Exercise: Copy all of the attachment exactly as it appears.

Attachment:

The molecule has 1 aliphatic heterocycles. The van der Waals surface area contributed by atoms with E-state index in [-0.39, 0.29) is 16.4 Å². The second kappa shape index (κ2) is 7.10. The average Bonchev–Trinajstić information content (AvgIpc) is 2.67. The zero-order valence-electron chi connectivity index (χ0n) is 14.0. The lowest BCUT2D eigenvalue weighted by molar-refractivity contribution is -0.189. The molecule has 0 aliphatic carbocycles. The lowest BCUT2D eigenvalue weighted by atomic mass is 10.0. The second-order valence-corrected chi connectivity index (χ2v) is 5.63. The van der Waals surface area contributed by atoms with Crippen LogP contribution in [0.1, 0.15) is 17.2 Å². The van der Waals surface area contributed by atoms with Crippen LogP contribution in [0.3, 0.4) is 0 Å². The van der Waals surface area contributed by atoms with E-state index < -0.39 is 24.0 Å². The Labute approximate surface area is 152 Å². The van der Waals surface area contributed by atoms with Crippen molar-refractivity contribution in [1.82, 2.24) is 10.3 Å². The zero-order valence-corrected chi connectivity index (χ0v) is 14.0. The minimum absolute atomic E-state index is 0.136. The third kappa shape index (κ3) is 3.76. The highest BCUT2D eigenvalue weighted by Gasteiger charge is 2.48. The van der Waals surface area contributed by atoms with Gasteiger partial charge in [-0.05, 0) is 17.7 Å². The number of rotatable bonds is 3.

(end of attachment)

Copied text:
The molecule has 1 aliphatic heterocycles. The van der Waals surface area contributed by atoms with E-state index in [-0.39, 0.29) is 16.4 Å². The second kappa shape index (κ2) is 7.10. The average Bonchev–Trinajstić information content (AvgIpc) is 2.67. The zero-order valence-electron chi connectivity index (χ0n) is 14.0. The lowest BCUT2D eigenvalue weighted by molar-refractivity contribution is -0.189. The molecule has 0 aliphatic carbocycles. The lowest BCUT2D eigenvalue weighted by atomic mass is 10.0. The second-order valence-corrected chi connectivity index (χ2v) is 5.63. The van der Waals surface area contributed by atoms with Crippen LogP contribution in [0.1, 0.15) is 17.2 Å². The van der Waals surface area contributed by atoms with Crippen LogP contribution in [0.3, 0.4) is 0 Å². The van der Waals surface area contributed by atoms with E-state index < -0.39 is 24.0 Å². The Labute approximate surface area is 152 Å². The van der Waals surface area contributed by atoms with Crippen molar-refractivity contribution in [1.82, 2.24) is 10.3 Å². The zero-order valence-corrected chi connectivity index (χ0v) is 14.0. The minimum absolute atomic E-state index is 0.136. The third kappa shape index (κ3) is 3.76. The highest BCUT2D eigenvalue weighted by Gasteiger charge is 2.48. The van der Waals surface area contributed by atoms with Gasteiger partial charge in [-0.05, 0) is 17.7 Å². The number of rotatable bonds is 3.